One day after the president of the Communications Workers of America told federal lawmakers that T-Mobile USA is blatantly hostile to unions, hundreds of workers from a German telecommunications union showed up at Deutsche Telecoms global annual shareholders meeting in Cologne to demand that the company ensure its American employees the same rights enjoyed by DTs workforce in Germany, according to a report.
In a blog posting, James Parks of the AFL-CIO the federation of 55 national and international labor unions reported that more than 500 workers from ver.di formed a human chain around the meeting venue and released black balloons as a sign of mourning for their U.S. co-workers rights.”
Deutsche Telekom should change its behavior in the United States as soon as possible,” Parks quoted ver.dis Ado Wilhelm as stating. Its global standing is at stake and it should use this chance to improve its reputation.”
T-Mobile USA and its parent Deutsche Telekom face escalating public scrutiny as AT&T seeks regulatory approval to acquire T-Mobile USA, the nations fourth-largest mobile operator that has been losing subscribers.
In a statement Wednesday before the Senate Judiciary Subcommittee on Antitrust, Competition Policy and Consumer Rights, the leader of an American union claimed that T-Mobile USA employees would benefit from being acquired by a company that is not hostile to unions.
While AT&T maintains a policy of true neutrality and allows workers to make their own decisions regarding union representation, T-Mobile is actively hostile to unions and strongly opposes efforts by workers to organize and exercise their basic rights,” said Larry Cohen, President of the Communications Workers of America, which represents about 700,000 workers, including roughly 43,000 AT&T wireless employees.
Cohen claimed T-Mobile USA has created a climate of fear through steps such as photographing the license plates of employees seen taking union leaflets, pressuring workers to report contact with union representatives to management, and requiring workers to attend anti-union meetings.”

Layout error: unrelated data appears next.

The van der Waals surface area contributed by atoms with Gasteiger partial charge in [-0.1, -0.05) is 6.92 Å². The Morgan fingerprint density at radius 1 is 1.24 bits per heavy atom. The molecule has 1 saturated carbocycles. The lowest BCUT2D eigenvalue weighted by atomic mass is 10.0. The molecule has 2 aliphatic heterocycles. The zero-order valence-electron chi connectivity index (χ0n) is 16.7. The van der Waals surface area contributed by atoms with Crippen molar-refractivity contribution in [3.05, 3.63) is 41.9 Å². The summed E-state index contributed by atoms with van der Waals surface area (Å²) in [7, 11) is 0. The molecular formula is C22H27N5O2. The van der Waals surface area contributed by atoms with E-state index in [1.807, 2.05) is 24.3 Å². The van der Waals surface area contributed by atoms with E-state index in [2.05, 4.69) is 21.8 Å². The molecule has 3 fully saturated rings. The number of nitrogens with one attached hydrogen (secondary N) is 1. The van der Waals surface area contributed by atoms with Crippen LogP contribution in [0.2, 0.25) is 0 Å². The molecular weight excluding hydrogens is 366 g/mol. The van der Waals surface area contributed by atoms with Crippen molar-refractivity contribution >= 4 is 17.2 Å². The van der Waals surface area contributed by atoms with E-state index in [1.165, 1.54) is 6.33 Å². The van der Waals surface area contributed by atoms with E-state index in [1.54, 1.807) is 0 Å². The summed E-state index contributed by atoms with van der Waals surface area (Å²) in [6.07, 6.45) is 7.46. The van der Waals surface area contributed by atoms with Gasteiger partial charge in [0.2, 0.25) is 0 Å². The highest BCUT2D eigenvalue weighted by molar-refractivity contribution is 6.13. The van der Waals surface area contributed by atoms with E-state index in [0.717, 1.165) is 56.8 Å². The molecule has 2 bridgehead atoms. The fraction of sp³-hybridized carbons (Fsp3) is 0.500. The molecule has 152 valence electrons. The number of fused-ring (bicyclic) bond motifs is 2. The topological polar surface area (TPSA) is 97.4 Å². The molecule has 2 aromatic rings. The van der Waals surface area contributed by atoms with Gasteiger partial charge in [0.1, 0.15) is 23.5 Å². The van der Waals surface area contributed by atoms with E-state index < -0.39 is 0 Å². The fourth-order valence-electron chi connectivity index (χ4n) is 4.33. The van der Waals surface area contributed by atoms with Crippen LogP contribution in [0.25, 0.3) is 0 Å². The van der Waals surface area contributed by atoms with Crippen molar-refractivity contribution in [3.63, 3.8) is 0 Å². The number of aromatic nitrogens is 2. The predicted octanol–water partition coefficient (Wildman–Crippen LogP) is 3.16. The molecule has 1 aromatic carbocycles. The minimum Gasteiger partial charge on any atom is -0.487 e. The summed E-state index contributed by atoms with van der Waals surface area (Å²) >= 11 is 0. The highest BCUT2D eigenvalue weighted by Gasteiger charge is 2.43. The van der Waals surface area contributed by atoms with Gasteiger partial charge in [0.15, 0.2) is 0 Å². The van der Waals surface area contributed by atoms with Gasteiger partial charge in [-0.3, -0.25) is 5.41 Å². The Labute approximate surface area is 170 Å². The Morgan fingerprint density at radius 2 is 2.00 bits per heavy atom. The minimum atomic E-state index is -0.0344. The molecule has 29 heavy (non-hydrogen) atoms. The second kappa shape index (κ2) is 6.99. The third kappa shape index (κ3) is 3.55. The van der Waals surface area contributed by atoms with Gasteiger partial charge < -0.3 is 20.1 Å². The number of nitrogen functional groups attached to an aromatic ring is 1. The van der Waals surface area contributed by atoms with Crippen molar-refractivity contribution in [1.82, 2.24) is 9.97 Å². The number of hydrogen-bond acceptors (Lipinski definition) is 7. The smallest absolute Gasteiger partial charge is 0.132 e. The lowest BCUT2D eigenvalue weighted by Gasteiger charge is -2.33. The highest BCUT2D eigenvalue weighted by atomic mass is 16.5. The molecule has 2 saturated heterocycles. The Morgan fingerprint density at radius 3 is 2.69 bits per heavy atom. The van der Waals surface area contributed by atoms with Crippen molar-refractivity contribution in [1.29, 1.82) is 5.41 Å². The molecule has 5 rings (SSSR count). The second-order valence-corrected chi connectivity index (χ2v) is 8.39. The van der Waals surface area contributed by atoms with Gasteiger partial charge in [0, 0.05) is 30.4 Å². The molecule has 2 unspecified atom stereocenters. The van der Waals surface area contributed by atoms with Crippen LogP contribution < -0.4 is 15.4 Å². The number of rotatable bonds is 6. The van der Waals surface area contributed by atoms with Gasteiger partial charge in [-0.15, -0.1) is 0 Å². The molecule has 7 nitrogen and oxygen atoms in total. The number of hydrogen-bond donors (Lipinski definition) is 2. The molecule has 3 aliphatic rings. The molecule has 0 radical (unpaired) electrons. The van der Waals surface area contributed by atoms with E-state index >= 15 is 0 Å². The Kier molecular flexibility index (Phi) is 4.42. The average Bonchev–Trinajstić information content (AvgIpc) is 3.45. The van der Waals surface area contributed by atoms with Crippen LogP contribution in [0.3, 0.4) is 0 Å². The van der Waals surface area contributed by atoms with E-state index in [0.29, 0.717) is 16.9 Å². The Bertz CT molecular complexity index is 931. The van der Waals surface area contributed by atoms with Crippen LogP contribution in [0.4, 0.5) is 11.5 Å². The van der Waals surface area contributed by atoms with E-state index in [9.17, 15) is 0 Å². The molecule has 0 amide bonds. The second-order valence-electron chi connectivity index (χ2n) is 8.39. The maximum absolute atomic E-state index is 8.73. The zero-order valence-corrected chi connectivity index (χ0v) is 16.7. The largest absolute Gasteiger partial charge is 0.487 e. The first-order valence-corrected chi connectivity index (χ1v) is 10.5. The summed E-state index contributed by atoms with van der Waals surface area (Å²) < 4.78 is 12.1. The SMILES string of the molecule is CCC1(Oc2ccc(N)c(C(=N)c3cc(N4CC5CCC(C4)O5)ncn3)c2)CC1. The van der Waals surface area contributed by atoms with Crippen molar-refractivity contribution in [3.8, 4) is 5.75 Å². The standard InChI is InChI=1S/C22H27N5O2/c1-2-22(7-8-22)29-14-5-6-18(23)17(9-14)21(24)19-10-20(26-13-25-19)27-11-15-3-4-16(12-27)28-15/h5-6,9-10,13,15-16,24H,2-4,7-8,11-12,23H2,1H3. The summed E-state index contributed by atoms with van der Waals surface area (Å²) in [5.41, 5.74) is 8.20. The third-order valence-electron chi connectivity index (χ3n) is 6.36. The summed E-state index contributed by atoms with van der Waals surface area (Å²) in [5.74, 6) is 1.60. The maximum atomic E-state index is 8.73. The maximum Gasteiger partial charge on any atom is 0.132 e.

Asked for a comment on Cohens remarks, a T-Mobile USA spokesperson responded that the company respects the rights of unions to exist and recognizes and respects employees’ rights to organize or to refrain from organizing.”
To date, T-Mobile employees have chosen not to join a union, as they value an open and transparent communication with management,” the spokesperson added.
T-Mobile has more than 40,000 T-Mobile employees in the United States, including retail store representatives, engineers and operational functions in its Bellevue, Wash. corporate headquarters.
Those employees, Cohen said, dont have the same rights as AT&T workers. T-Mobile employees, he pointed out to lawmakers, are at will.” At will” status generally means employees can be terminated at any time with our without cause and most employees in the United States fall under this category.
AT&T employees, by contract, are protected by collective bargaining agreements which establish a system of due process and regulate the terms under which a worker may be disciplined or discharged,” said Cohen, who supports the merger of AT&T and T-Mobile USA.